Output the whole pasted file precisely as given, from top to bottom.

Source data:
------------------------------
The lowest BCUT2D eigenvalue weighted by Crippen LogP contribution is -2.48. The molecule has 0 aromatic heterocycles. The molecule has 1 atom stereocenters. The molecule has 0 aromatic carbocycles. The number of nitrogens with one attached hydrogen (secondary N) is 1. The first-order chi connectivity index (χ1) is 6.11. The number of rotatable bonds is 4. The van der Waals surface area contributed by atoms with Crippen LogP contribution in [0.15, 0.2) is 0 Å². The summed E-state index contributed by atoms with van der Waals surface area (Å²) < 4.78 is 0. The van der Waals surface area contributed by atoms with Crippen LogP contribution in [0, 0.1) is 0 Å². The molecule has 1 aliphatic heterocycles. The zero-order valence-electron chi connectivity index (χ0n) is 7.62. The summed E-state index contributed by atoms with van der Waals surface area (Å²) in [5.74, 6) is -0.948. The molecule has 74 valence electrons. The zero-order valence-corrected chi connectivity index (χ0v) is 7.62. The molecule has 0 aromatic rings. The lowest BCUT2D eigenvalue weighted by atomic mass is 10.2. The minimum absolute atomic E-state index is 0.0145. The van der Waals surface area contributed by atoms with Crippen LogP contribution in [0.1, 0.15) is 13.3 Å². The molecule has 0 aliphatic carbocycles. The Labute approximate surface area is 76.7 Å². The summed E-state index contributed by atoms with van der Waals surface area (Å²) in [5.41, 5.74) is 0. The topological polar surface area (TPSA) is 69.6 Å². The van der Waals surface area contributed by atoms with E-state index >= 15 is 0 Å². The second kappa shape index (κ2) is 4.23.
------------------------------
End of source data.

The lowest BCUT2D eigenvalue weighted by Crippen LogP contribution is -2.48. The molecule has 0 aromatic heterocycles. The molecule has 1 atom stereocenters. The molecule has 0 aromatic carbocycles. The number of nitrogens with one attached hydrogen (secondary N) is 1. The first-order chi connectivity index (χ1) is 6.11. The number of rotatable bonds is 4. The van der Waals surface area contributed by atoms with Crippen LogP contribution in [0.15, 0.2) is 0 Å². The summed E-state index contributed by atoms with van der Waals surface area (Å²) < 4.78 is 0. The van der Waals surface area contributed by atoms with Crippen LogP contribution in [0, 0.1) is 0 Å². The molecule has 1 aliphatic heterocycles. The zero-order valence-electron chi connectivity index (χ0n) is 7.62. The summed E-state index contributed by atoms with van der Waals surface area (Å²) in [5.74, 6) is -0.948. The molecule has 74 valence electrons. The zero-order valence-corrected chi connectivity index (χ0v) is 7.62. The molecule has 0 aromatic rings. The lowest BCUT2D eigenvalue weighted by atomic mass is 10.2. The minimum absolute atomic E-state index is 0.0145. The van der Waals surface area contributed by atoms with Crippen LogP contribution in [0.1, 0.15) is 13.3 Å². The molecule has 0 aliphatic carbocycles. The Labute approximate surface area is 76.7 Å². The summed E-state index contributed by atoms with van der Waals surface area (Å²) in [5.41, 5.74) is 0. The topological polar surface area (TPSA) is 69.6 Å². The van der Waals surface area contributed by atoms with E-state index >= 15 is 0 Å². The second kappa shape index (κ2) is 4.23.